Targeted controls are the key to effective information security, according to global business consultancy Protiviti.
The firm's managing director and global lead of the IT governance and risk management practice, Jonathan Wyatt, said too often businesses focus only on keeping intruders out.
“But they lack any clear vision of what they are trying to achieve or any real strategy for doing so,” he said.
Many businesses believe that they are powerless in the face of sophisticated, well-resourced cyber attacks.
“But if businesses are clear about what information assets and systems really matter, it is not that difficult or costly to develop a security strategy and find the right tools to support it,” said Wyatt.
The first thing businesses need to accept is that it is impossible to protect everything to the highest level all the time, he said, but also that they do have valuable data and that keeping it safe is achievable.
“The biggest wastage we see is where security systems are rolled out across the whole enterprise at huge cost,” said Wyatt.
“Typically they are not fully implemented which means they are not providing the level of protection in critical areas that they need to, but are providing general protection in a lot of areas where it is unnecessary."
Instead, Protiviti suggests that businesses should better understand their risks and risk appetite to enable them to deploy targeted security controls for smaller, well-defined threats.
“This approach ensures that businesses are able to provide effective, meaningful protection for highly valuable data and critical systems at a relatively low cost,” said Wyatt.
“This approach recognises that while it is still important to do the security basics well to reduce overall risk, the basics alone will not provide adequate protection against the biggest threats,” he added.
Businesses must take control of their IT landscape
According to Protiviti's managing director and European head of security and privacy IT technology consulting, Ryan Rubin, while attackers seem to have the upper hand because they have to find only one vulnerability to exploit what is an ever-expanding attacks surface, businesses can gain an advantage by taking control of their IT landscape.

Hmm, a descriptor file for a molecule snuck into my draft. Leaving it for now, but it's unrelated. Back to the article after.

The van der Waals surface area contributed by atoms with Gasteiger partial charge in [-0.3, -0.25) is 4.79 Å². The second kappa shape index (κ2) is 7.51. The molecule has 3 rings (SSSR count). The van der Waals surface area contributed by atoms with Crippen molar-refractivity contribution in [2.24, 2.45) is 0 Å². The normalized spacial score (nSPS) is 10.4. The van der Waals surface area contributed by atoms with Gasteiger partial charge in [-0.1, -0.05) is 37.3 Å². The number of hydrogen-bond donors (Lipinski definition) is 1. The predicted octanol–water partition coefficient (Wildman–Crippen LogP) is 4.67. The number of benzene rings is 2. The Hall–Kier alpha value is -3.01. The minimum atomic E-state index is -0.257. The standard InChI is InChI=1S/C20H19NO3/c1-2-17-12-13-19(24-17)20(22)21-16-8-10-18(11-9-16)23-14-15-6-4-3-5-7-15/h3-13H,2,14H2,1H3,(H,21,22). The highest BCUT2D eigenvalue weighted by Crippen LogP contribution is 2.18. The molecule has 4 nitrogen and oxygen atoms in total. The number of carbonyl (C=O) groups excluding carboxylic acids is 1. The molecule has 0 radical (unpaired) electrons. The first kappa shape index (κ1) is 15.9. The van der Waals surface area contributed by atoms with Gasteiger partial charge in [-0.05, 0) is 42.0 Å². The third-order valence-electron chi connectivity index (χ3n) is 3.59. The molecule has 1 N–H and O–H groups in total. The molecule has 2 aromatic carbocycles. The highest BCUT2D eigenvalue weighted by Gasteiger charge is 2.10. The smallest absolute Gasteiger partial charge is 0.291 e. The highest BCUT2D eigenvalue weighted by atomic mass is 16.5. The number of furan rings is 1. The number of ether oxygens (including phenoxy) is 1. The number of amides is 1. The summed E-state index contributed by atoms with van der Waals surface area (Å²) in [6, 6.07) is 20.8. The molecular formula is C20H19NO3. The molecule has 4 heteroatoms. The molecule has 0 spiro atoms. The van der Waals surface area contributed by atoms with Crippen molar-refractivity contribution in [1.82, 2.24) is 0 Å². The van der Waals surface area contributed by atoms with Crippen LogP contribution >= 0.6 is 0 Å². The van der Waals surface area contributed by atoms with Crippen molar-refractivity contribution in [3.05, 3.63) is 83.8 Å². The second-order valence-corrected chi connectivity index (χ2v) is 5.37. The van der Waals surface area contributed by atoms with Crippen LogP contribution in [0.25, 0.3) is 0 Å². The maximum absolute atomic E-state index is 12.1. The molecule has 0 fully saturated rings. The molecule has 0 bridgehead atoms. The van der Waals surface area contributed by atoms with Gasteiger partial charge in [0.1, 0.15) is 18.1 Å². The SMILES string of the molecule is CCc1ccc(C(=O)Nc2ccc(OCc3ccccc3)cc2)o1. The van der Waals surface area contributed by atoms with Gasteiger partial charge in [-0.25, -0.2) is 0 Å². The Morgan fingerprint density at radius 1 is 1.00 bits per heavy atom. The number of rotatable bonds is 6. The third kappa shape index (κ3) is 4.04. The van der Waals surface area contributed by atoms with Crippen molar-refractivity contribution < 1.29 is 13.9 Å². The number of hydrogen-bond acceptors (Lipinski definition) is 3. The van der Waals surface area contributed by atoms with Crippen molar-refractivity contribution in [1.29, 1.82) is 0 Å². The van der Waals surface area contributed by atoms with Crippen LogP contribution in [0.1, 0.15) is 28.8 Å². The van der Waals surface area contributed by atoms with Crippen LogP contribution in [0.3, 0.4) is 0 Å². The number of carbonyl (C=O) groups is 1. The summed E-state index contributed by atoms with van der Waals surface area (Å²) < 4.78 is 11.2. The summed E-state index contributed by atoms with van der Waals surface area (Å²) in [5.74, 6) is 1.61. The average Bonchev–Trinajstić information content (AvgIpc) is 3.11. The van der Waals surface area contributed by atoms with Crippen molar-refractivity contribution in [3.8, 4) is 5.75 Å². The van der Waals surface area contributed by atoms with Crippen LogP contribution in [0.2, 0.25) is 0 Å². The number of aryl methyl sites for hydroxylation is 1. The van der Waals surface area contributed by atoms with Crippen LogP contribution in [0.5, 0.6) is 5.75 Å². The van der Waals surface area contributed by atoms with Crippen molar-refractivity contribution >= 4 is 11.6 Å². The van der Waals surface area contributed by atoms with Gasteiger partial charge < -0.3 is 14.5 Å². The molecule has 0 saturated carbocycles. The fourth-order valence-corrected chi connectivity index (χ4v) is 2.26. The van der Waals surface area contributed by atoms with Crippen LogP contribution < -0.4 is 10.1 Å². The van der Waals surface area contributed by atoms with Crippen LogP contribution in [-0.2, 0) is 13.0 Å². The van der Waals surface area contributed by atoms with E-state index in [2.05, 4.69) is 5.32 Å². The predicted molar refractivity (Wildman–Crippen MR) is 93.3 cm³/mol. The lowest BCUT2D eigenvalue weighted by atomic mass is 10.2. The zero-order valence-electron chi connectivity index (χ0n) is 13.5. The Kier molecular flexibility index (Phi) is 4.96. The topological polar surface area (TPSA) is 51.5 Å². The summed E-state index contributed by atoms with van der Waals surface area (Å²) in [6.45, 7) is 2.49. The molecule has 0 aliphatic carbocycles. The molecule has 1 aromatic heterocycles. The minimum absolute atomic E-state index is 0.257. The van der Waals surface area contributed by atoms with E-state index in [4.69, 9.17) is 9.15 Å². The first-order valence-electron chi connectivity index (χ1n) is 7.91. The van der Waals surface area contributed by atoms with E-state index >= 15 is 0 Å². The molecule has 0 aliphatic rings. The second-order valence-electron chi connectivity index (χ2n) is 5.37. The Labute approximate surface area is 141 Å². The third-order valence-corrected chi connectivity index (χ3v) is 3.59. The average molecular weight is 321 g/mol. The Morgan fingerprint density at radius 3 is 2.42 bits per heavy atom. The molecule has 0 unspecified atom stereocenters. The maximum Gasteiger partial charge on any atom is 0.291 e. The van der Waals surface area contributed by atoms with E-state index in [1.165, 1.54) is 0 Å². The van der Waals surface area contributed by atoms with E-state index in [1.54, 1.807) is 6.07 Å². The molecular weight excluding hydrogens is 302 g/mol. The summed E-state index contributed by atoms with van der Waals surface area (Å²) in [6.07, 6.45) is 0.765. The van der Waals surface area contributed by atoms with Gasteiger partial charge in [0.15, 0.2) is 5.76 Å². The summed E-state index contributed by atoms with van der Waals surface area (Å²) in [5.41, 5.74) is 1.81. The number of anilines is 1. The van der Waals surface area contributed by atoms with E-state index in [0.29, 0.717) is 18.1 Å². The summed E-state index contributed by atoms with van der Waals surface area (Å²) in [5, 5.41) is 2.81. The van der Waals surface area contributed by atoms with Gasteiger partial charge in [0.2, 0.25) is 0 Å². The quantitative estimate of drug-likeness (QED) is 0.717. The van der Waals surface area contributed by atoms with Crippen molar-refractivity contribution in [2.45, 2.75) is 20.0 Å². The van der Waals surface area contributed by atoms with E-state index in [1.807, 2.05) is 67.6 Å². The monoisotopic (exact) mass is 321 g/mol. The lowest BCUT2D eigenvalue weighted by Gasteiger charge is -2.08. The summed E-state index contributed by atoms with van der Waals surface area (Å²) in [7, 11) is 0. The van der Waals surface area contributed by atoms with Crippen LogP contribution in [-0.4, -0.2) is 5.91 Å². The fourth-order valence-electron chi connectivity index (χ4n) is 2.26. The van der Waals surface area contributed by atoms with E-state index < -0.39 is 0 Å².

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“They own their IT landscape and can be proactive about controlling what goes on in their environment in the same way as airports control the movement of passengers from check-in to arrival, with various control points along the way,” he said.
But, according to Rubin, most businesses are not thinking about how to control attackers once they have breached perimeter defences or how to stop them from stealing valuable data.
“Office fire drills are part of our culture, but a lot needs to happen in the information security world before preparation for data breaches and testing of response capabilities becomes embedded in business culture,” he said.
Rubin added that this is why is it important for businesses to understand the potential impact of breaches on data assets and systems to enable them to prioritise their IT defences.
For example, during mergers and acquisitions, it would make sense to deploy something like a data leakage and prevention system to cover those employees involved in the transaction during the critical period only.
“It is easier and more cost effective when security systems are applied to a particular use case rather than attempting to provide a general level of protection for everyone all the time,” said Rubin.
Similarly, it is more effective and less costly to deploy security monitoring only for specific actions by privileged users on critical systems rather than for all employees all the time, regardless of their role.
Golden opportunity to review information security
Protiviti believes that information security is now at a stage that is analogous to the position F1 motor racing was in during the 1980s.
“Being an F1 driver was a dangerous job and it took a few serious accidents to change the way F1 motor racing operated; cars were re-engineered and safety procedures were revised to make it one of the safest sports in the world,” said Rubin.
“In the information security world, we have a golden opportunity to take a step back before there are any truly devastating incidents to revisit the way businesses operate and get better control of our information assets and systems,” he said.
Despite the challenges, Wyatt said regaining control is possible by adopting a targeted approach to reduce the number of things that require immediate attention.
“If businesses pick their battles more carefully, have a strategic battle plan, and invest in fewer security systems that actually do what they need them to do, there is a good chance of success,” he said.
Rubin predicts that future information security systems will be far more targeted with only specific actions or combinations of actions and factors, such as job roles triggering alerts and more detailed investigations.